(Each model is listed individually, before starting work, be sure to read the general tips about safety, alignment and spacing at the bottom of the page.)

Seeburg LPC-1

Read Seeburg’s LPC-1 original instructions
Unlock and lift the top glass and secure it with the safety bar. The LPC-1 has a wood-grain header panel with aluminum channels for the lettering. This whole panel can be snapped out of the machine. The two snaps are behind the two rivets visible on the panel. Just hold the panel near the rivets (not from the center!) and pry it off. Use care not to scratch the mirror finish on the interior side panels! Then set the panel down on a table (notched end up) and get to work. To reattach the panel, line it up carefully then press firmly on the rivets to snap it back in place.

Seeburg LPC-480

Read Seeburg’s LPC-480 original instructions
Open and secure the top glass and remove the retaining screws from the latch levers on either side of the cabinet. Then you can unlatch the “diffuser assembly” (the backlit panel where the lettering goes) and tilt it towards you. There’s a plastic nameplate frame held by retaining clips, carefully remove that, slide or flex the letters into position, and reassemble it all.

Seeburg SC-1 Consolette

Read Seeburg’s SC-1 Consolette original instructions
A plastic display panel is held in place inside the front housing by two spring clips, use the tab on the pack of the panel to lift it upwards out of the clips.

Seeburg Stereo Showcase 160

Read Seeburg’s Stereo Showcase 160 original instructions
Letters can be placed in the plastic display assembly under the Album Display unit. The display assembly can be removed by loosening (not removing) the four screws below it, but it’s probably easier to simply flex the letters into the display in place, which also saves you having to remove/replace the (likely brittle) decorative panels to the sides of the space for type.

Seeburg LS1 Spectra

RACK-1 Letters are placed in the plastic display assembly above the Album Display. We don’t have the manual with instructions for this model, but it appears reasonably straightforward. If you do have a Seeburg LS1 manual, we’d love to see/share the specific instructions!

Seeburg U100 Mustang
and Discotheque Jr.

ACK-2 Letters are placed in the assembly above the title strip display. We don’t have the manual with specific instructions for this model, but it appears to be similar to the design of the LPC-1 panel. If you do have a Seeburg U100 manual, we’d love to see/share the specific instructions!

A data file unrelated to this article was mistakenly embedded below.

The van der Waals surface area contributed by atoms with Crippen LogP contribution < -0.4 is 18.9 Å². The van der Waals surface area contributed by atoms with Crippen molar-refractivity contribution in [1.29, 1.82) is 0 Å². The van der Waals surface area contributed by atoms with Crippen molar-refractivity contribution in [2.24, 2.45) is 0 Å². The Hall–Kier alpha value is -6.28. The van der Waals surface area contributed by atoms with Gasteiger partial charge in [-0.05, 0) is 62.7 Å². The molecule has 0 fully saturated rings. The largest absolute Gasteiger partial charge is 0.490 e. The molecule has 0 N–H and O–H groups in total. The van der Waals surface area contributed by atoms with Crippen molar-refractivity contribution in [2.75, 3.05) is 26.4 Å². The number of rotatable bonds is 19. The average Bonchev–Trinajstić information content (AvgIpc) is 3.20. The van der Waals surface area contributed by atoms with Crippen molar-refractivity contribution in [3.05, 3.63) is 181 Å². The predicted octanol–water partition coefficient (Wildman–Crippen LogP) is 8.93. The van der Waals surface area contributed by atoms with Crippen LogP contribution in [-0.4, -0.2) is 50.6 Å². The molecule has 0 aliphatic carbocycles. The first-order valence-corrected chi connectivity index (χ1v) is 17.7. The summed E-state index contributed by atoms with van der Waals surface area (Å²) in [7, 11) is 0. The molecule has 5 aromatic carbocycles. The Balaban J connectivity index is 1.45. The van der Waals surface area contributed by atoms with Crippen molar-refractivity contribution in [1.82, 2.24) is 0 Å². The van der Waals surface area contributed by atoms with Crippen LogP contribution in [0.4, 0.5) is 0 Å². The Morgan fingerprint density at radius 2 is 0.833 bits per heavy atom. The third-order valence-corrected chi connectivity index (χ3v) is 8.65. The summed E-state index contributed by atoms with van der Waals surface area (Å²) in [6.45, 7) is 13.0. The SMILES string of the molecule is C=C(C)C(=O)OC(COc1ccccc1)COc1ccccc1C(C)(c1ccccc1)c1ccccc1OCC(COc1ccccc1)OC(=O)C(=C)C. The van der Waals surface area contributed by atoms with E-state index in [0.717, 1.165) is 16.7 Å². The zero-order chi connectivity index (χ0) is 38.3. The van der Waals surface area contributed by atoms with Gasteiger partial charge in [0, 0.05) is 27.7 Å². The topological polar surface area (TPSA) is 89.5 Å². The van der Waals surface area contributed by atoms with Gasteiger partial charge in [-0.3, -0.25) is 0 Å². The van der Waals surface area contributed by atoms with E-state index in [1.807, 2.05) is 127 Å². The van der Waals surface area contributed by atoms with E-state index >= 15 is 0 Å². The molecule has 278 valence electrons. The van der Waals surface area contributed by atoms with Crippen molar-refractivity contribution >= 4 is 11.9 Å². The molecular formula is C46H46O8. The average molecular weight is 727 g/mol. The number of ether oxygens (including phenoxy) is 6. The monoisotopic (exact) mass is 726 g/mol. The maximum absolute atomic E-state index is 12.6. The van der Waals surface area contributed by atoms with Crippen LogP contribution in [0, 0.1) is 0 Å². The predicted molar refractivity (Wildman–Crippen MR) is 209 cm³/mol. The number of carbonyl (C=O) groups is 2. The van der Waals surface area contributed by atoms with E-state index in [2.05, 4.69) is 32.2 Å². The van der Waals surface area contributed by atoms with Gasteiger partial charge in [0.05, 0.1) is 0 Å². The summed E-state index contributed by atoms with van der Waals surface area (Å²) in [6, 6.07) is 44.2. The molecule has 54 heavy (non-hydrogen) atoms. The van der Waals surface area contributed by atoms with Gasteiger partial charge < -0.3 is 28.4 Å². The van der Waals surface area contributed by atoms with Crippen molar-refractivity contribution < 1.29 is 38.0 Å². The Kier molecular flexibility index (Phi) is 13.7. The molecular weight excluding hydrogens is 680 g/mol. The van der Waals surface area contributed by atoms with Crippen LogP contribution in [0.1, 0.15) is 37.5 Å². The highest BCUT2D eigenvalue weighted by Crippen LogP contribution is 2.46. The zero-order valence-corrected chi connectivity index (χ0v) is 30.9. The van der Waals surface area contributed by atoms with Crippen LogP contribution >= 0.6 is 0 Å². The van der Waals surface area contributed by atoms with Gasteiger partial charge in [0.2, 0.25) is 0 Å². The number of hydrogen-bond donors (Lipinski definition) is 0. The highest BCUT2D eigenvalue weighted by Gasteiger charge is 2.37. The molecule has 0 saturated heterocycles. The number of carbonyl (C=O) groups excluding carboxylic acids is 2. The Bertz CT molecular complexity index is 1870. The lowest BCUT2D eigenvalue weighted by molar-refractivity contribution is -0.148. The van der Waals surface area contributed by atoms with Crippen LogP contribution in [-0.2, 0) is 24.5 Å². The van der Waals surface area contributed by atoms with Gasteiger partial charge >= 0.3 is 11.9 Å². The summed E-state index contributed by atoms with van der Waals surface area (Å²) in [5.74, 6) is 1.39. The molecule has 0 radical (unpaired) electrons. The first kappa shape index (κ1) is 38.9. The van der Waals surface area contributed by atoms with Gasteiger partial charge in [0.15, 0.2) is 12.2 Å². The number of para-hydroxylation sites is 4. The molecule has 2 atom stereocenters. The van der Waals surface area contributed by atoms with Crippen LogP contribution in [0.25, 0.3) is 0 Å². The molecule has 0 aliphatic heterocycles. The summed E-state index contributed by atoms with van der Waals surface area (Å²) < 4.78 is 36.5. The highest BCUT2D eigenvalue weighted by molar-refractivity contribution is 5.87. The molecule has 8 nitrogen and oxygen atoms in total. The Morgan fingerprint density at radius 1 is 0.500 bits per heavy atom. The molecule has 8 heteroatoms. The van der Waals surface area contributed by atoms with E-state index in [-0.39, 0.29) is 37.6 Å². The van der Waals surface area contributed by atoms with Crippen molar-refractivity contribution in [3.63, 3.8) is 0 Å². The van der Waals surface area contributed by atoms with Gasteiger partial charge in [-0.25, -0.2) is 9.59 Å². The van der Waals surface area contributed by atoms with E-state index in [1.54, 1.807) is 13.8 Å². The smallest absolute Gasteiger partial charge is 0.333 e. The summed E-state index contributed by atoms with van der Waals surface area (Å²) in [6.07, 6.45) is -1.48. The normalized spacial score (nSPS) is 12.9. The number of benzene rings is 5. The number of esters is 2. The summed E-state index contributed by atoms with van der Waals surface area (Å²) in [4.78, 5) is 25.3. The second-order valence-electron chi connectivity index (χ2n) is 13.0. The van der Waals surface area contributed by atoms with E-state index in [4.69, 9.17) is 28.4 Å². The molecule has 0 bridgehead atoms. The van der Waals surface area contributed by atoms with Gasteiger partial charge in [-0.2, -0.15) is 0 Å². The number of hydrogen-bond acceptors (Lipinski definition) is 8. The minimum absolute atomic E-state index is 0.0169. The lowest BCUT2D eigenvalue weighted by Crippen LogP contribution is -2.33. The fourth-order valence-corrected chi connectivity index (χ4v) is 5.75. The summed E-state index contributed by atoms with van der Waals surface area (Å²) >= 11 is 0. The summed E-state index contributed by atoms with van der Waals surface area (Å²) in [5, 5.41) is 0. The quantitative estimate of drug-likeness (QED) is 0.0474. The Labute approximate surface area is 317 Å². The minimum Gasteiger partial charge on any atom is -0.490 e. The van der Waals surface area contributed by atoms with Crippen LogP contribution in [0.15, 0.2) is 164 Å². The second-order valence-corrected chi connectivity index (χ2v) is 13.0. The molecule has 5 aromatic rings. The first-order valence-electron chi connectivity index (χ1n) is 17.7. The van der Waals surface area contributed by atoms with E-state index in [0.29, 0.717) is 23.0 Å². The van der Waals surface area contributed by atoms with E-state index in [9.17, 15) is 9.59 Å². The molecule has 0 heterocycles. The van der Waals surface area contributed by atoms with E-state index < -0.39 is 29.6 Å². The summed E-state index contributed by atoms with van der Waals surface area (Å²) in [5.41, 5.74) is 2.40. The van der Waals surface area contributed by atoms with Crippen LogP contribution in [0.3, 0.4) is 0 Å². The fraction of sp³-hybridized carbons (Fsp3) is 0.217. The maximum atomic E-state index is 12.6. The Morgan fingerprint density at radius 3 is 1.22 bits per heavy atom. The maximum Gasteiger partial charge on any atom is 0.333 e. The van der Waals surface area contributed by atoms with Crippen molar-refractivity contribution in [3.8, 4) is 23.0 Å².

Seeburg AY100, AY160, DS100, DS160

Read Seeburg’s DS100/160 original installation instructions.
AY large red block letters are placed in a header strip in the top of the jukebox. The header can be removed by unscrewing the center screw that originally retained the shipping tag, then unsnapping two snaps, one on each side of the top of the header.


General Tips and Tricks

Safety measures

Before inserting letters, it’s best to turn off and unplug the jukebox. If the top glass must be lifted, use the safety bar as instructed in the manual to secure it in place while you’re working. Use care to avoid scratching the letters or any interior surfaces of the jukebox. Spread a towel below the display section to prevent letters or hardware falling into the mechanism, or through cracks in the case.

Slide or flex?

Seeburg recommends sliding the letters from the sides. This works fine, but since our reproductions are a bit more flexible than the originals you may find it easier to simply flex the tile a bit and tuck it right into place. (Original letters are more brittle with age, so you might want to stick to sliding them in, to avoid risking breakage.)

Centering your letters:

Once you have the panel/tray out, measure and mark its center point with a pencil or a piece of tape on the top edge (where it can be erased, or will be hidden when it’s reassembled). Lay out your desired text, spaced as desired, on the table under the panel and use a ruler to find the center of the text (note that all letters are not the same width!)

Insert that “center letter” below your center mark. Then continue adding the rest of the letters, outward from the center. Easy peasy. When you’re finished, double check your spelling and type alignment before returning the tray to the jukebox.

Fine-tuning your letters:

By nature, this system was a little janky and rest assured your jukebox probably looks better than most did back in the day. But if you want to get persnickety, here are some tips:

  • Each tile, like the originals, has a stripe along the bottom edge, so be sure to keep that side down. It will be hidden by the channel once in place. An upside down “S,” or an upside-down “W” instead of an “M” looks fine to most suckers, but your graphic designer friends will flat-out lose their minds if they see that.
  • Ditto for flipped letters. “A” and “U” and “M” look vertically symmetrical, but they’re not, and they’ll look goofy if flipped. The letters have an obvious “ink” side when you look closely, that side should face out.
  • By the nature of modular lettering, some letter pairs just don’t match up neatly. “A-V” is going to have a bigger gap than “H-P.” Computers fix that spacing (“kerning”)‚ so we’re all spoiled now. Rest assured that your slightly-wonky spacing looks just like it did at The Candlelight Lodge back in ’63. On top of that, letters from different batches can vary a little. If you buy a complete set, they should line up neatly, but even OEM examples are wildly uneven from batch to batch. If it bugs you, try giving adding a little extra space between each letter. Or spread them way-the-hell-out (they did it that way in some product photos anyway, probably for the same reason). You could trim bits of acetate away with a utility knife for better kerning, but only a severely anal-retentive typography nerd would do that (yes, I’ve done that!).